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TROON, Scotland — Zach Johnson returns to the Open Championship looking to defend his title after last year’s magical breakthrough win at St. Andrews.
In a three-man playoff against Louis Oosthuizen and Marc Leishman, Johnson came out on top, earning him the championship’s iconic claret jug and his second major title to go along with the Masters’ green jacket.
Johnson, wife Kim, and three young children all posed individually with the claret jug on Twitter, each of them pouting as they held the famous trophy.
Indeed all good things must come to an end and, Johnson, said he emotionally parted ways with the jug before he even left his home on St. Simons Island, Ga.
The 40-year-old gave the jug back to Royal & Ancient Chief Executive Martin Slumbers on Monday, just minutes before his news conference. And at the conference he was clear about some of the special places the cup went with him this past year.
“It’s been on the football field of Kinnick Stadium in my home state,” Johnson told an international audience of reporters. “That’s on the 50-yard line. That’s probably not normal. My guess is, unless I’m lucky enough to (win it) again, it probably won’t ever happen certainly in my lifetime.
“It was at my alma mater (Drake University). It’s been in my hometown a bunch with my foundation, at the club I grew up at.”
Indeed, Johnson has made the rounds with The Open’s trophy, but now it’s time to get back to business and compete for it once again with his fellow competitors.
Just like the U.S. Open, the British Open moves venues each year and this year it returns to Royal Troon in southwest Scotland. When the championship was last held at Troon in 2004, Johnson made his debut appearance in this event.
Though he didn’t make the cut, Johnson said that links golf made a lasting impression on him at the time.
“Since I played in this golf tournament, which was actually here (at Troon) was my first, my love for it was immense and immediate, and it’s my favorite to play,” Johnson said. “I mean, I just, I appreciate it, I love it. I think I’ve embraced it.”
Former Open champion and NBC golf analyst Johnny Miller also has noticed Johnson’s affinity for the British Open.
“It’s got to be perfect kind of golf for him,” Miller said in a conference call. “He’s got to love links golf, there’s no doubt about it. He’s not a guy that booms it in the air all the way there like even Justin Rose or Rory McIlroy or Jason Day. You don’t have to; in fact, in the wind, it’s preferable to hit the ball on the ground quick like Sir Nick Faldo used to do and just use the ground. I think that (Zach) is licking his chops.”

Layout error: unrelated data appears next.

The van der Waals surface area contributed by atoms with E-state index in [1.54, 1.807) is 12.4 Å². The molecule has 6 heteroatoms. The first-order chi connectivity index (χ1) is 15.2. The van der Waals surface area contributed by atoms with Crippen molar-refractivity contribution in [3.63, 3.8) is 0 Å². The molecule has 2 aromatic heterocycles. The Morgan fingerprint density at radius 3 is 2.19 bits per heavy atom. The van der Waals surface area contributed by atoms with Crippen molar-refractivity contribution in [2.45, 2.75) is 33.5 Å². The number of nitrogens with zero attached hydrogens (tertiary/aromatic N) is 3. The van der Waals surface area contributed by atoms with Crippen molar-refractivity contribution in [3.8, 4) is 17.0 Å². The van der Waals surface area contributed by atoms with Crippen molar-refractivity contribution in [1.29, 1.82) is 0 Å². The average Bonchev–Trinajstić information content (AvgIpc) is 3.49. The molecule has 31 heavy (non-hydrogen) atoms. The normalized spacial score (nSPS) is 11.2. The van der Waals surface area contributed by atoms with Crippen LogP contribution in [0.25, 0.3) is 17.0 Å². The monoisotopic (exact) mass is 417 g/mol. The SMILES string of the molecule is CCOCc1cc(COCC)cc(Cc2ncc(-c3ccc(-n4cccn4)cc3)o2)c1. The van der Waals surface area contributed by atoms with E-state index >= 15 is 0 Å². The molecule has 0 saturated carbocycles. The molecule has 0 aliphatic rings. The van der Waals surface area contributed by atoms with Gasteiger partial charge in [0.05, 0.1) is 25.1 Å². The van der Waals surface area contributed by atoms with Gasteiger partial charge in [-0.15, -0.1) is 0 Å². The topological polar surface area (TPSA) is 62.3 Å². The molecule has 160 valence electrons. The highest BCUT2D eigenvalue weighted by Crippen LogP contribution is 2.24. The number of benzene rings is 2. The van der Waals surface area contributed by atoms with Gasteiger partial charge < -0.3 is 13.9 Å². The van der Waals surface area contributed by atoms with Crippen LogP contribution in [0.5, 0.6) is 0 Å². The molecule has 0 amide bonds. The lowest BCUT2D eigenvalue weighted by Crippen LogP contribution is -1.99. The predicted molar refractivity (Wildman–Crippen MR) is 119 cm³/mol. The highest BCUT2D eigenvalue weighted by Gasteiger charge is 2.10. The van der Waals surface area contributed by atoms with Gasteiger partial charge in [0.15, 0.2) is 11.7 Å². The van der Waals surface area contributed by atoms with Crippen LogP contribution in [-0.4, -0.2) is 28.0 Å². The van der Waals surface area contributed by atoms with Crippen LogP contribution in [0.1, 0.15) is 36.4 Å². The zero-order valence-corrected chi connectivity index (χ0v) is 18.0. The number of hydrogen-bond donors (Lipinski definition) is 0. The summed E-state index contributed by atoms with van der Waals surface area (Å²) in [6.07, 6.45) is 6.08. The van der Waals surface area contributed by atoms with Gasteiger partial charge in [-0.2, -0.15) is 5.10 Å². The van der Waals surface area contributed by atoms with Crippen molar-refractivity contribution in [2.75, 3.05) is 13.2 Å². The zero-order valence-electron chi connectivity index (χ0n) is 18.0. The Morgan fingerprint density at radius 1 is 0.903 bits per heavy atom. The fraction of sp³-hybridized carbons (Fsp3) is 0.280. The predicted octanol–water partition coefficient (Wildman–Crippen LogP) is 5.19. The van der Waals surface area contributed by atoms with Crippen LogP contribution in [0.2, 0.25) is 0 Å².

The conditions at Opens often feature significant wind and rain in some capacity. This week the weather is supposed to be calm and sunny on Thursday, but after that all bets are off as 20 mile-an-hour winds and rain are expected starting Friday.
But that’s just fine with the Cedar Rapids pro.
“I grind it out, I mud it out (in bad conditions), yeah,” Johnson said. “That’s all I know. Maybe it’s where I grew up in the sense that the weather’s not always terrific in Iowa.”
Johnson has five top 10 finishes in 2016 and brings good form coming into Troon, including a tie for eighth at last month’s U.S. Open and a tie for 10th at the Bridgestone Invitational two weeks ago.
But as he heads to the first tee with playing partners Adam Scott and Henrik Stenson at 8:15 a.m. on Thursday, he knows it all starts from square one, even for last year’s “Champion golfer of the year.”
“Last year was last year, and now we’re moving on and shifting on mentally and certainly excited for the week,” Johnson said.
• Johnston is a sportswriter and video producer. You can follow him on Twitter @JohnstonGarrett